Dylan McGrath is probably one of the best-known chefs in Ireland at the moment, thanks to his appearances on 'Masterchef'. But before that show brought him to the attentions of the whole country, he had made quite a name for himself with his extraordinary cooking skills in a restaurant called Mint.
It was here that Dylan got his Michelin star, and it was here too that he learnt a lesson – it's very hard to make money from a restaurant with 35 seats.
The recession came and Dylan reassessed, giving up the haute cuisine and bringing us Rustic Stone, a restaurant where the diners cook much of their own dinner on hot lava stones. It has been one of the few recession successes, bringing a new style of eating to George's Street and a new style of informative menu as well.
So when Dylan opened his newest venture, Fade Street Social, it caused quite a stir among the foodie community. The expectations were high – after all, it was Dylan McGrath who was heading up this particular venture.
Cleverly, it opened bit by bit. First, the tapas bar opened, and only when that was ticking over like clockwork did they open the restaurant proper.
By the way, although it's called a tapas bar, don't expect Spanish food. It's tapas only in the sense that the dishes on offer are tapas-sized. Both the tapas bar and the restaurant have been designed to showcase Irish food.
You probably know that I'm not in the habit of reviewing restaurants that have only just opened their doors – I like to leave them settle in before I visit.
This week, I went with Marian The Blonde to the restaurant, which had been open for just three weeks. I would have preferred to have left it a little longer, but at three weeks I thought it would still be good.
Although you're reading this in January, the visit was before Christmas, and that did have an effect on our meal.
For a start, it meant that the menu was quite short. Again, cleverly, they decided to keep the menu short while they found their feet in the Christmas rush. I'm told that they'll be expanding the menu this month.
Also, they intend to make more use of the impressive wood-fired oven that dominates one corner of the dining room, where it sits at one side of the elevated kitchen.
It's easy to see that a chef has been involved in the layout here: the kitchen isn't a cramped space tucked away in an awkward corner, it's huge, and it's elevated above the dining room, so watching the brigade at work is easy.
The interior is attractive – lots of exposed brick, very high ceilings, exposed air-extraction and some mighty pieces of bog oak on the walls, one above our heads looking like a monstrous sea serpent.
The menu is entirely in keeping with the interior design: its typography is modern and the way the menu is sub-divided is novel. It's in four parts: starters, flat breads, stewed and braised, and charred and smoked.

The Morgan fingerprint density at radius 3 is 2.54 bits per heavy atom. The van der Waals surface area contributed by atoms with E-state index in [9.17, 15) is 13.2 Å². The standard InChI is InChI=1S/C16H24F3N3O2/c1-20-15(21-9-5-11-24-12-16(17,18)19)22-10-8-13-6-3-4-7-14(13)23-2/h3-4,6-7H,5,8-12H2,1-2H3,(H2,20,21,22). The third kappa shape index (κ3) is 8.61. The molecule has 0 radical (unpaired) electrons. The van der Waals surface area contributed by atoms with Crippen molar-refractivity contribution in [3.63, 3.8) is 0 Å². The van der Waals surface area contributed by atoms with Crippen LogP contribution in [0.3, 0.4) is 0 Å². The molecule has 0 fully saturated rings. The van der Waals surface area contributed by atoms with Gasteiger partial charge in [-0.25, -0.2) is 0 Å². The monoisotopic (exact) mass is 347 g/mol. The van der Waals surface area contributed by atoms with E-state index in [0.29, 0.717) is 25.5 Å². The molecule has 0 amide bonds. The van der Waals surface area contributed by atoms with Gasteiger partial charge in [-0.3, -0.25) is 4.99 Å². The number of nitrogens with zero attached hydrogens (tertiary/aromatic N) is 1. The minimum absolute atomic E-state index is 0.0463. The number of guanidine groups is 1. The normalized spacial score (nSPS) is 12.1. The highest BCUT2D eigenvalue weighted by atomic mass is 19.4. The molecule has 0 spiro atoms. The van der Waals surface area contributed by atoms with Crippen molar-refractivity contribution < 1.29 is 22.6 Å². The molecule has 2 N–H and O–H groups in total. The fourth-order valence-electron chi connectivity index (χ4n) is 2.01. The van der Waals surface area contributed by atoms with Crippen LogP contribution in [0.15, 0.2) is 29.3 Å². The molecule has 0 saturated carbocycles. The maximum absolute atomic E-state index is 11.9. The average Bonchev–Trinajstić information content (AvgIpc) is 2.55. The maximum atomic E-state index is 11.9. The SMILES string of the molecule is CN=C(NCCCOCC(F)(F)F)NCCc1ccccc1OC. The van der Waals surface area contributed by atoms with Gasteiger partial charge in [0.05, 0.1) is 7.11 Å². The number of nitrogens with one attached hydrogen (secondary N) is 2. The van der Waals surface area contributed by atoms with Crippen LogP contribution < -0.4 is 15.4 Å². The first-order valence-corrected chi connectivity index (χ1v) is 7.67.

There are six starters: a bag of bread, a white pudding and cabbage soup, oysters, smoked salmon, scallop and corned beef.
There are three flatbreads, which are a kind of pizza and come from the big wood-fired oven, and they're in two sizes, big and small.
There are three stews – a beef stew, a lamb stew and a rabbit stew – then from the charcoal grill there's a pork chop, a rump steak, a sirloin, and two fish – blossom (pollack) and salmon.
As you can see, it's a menu composed of simple dishes that wouldn't overly stretch the chefs with complexity, so these dishes were going to succeed on the basis of their flavour and the skill in their execution.
A special of the day was smoked wild salmon, something neither Marian nor I were going to miss out on, so we ordered that and a bag of bread.
For mains, Marian picked the lamb stew and I picked the rabbit.
There's a pretty impressive wine list, which goes on for many pages, making it one of the longest wine lists I've seen in Dublin for a while. It's fairly priced, but expect to spend around €30 for a decent bottle.
I was also taken with the beer list, which is also very long and lists a lot of craft ales. I had the Kildare-brewed Trouble Brewing, which I really liked, and Marian had a non-alcoholic cocktail which not only looked good but also tasted good.
The smoked salmon was excellent, and it came with Irish trout caviar which we ate with the fresh breads. To go with them we had unsalted butter and Frank Hederman's smoked butter, which is a delight.
Our main courses were good: Marian's lamb stew was a reworked classic, with pieces of lamb, crispy balsamic fillet, spiced potato mousse and with flavours of celery and lovage.
I had a braised leg of rabbit, which had been cooked with white wine, tarragon and smoked bacon. I liked the taste of it and it was tender, but I would have preferred a little more of the sauce that came with it.
We were joined for dessert by Marian's daughter Sophie and artist David Uda, and we had three desserts which we shared: a trifle, a banoffee and three scoops of sorbets.
Both the trifle and the banoffee were deconstructed and not the classic dishes, but they were tasty enough, although heavy on the sugar and cream. The sorbets were two flavours, cherry and banana. The cherry was excellent; the banana was too sweet for my taste.
After the meal, we went upstairs to check out the very smart cocktail lounge on the first floor and above that again was the roof-top smoking area with fine views over the rooftops of Fade Street.
Our bill came to €114.60, which I thought was fair value. I look forward to seeing what the fuller menu will offer, and what else will come from the fine wood-fired oven in the future.